Gods Given

Big multi-theistic society, major religious influence. Think Christianity during the renaissance.
All psionic abilities are accounted ‘gods given’ (telepathy from the goddess Rutha, for example).
Scientists (held in low esteem by the churches; but secretly well thought of, and funded, by the state) are putting forward theories as to how the psionics actually work and are finding certain equations can produce similar results to psionic abilities.
Working with renegade psionicists, under state protection, they’re making machines which can interact with psionics or, even, reproduce them.
4 implications (of many):
– The powerful religions are wrong, but they won’t like it;
– Men could control machines by telepathy, etc;
– Everyone could be a psionicist (and choose his/her ability, shudder);
– Machines could control men by telepathy (bigger shudder), etc.

Death of a little girl and the investigation by detective and 2 juniors.
Little girl’s parents are scientists & out of favour but the girl started to show signs of telekinesis. Parents took her for testing which proved positive. Church demanded the girl had to go away for ‘instruction’ on how to use her gods given power as the parents weren’t fit for that duty (in the church’s eyes). Parents fight demand. Parents win ensuing court case. 2 years later girl dies of ‘mysterious ailment’. Cops called in.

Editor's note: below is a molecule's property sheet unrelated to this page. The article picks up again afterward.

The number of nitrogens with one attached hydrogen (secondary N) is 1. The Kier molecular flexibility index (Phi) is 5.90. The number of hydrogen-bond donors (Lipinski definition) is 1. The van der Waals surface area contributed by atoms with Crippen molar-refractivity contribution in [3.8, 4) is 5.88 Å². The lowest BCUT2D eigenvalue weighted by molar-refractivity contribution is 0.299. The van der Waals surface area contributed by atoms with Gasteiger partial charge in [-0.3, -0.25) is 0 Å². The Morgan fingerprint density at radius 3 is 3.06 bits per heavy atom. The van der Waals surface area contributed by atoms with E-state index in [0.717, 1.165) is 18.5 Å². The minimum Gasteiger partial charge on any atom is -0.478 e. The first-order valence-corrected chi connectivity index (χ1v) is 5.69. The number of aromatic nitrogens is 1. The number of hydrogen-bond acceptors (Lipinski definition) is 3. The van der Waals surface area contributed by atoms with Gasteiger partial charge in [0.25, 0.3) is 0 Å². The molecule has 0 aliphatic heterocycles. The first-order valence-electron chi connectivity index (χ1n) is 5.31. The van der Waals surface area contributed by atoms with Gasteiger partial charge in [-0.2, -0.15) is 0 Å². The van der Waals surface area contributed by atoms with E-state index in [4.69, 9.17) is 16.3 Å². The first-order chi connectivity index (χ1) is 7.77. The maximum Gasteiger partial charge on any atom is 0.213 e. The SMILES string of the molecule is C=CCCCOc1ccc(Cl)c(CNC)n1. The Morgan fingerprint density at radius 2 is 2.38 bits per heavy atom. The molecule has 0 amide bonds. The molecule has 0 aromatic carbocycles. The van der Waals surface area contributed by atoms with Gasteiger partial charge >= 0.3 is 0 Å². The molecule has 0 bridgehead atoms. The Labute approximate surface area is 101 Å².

Suddenly there seems to be a mild epidemic of this ailment, baffling doctors. Among the victims (but not only) just happen to be everyone involved in the trial, lots more besides.
Police have to call in a “man of the cloth” if they want anything done psionically (legally).
The ‘godless’ seem particularly prone.
The investigation leads them dangerously close to the church but also gets them noticed and contacted by the state security services and thence with the rogue scientists and psionicists.
Sub-plot: Even though the female junior is ‘out-of-favour’ with her church, she develops a talent. She gets the ‘ailment’ but pulls through and suddenly seems accident prone.


Leave a Reply

Fill in your details below or click an icon to log in:

WordPress.com Logo

You are commenting using your WordPress.com account. Log Out / Change )

Twitter picture

You are commenting using your Twitter account. Log Out / Change )

Facebook photo

You are commenting using your Facebook account. Log Out / Change )

Google+ photo

You are commenting using your Google+ account. Log Out / Change )

Connecting to %s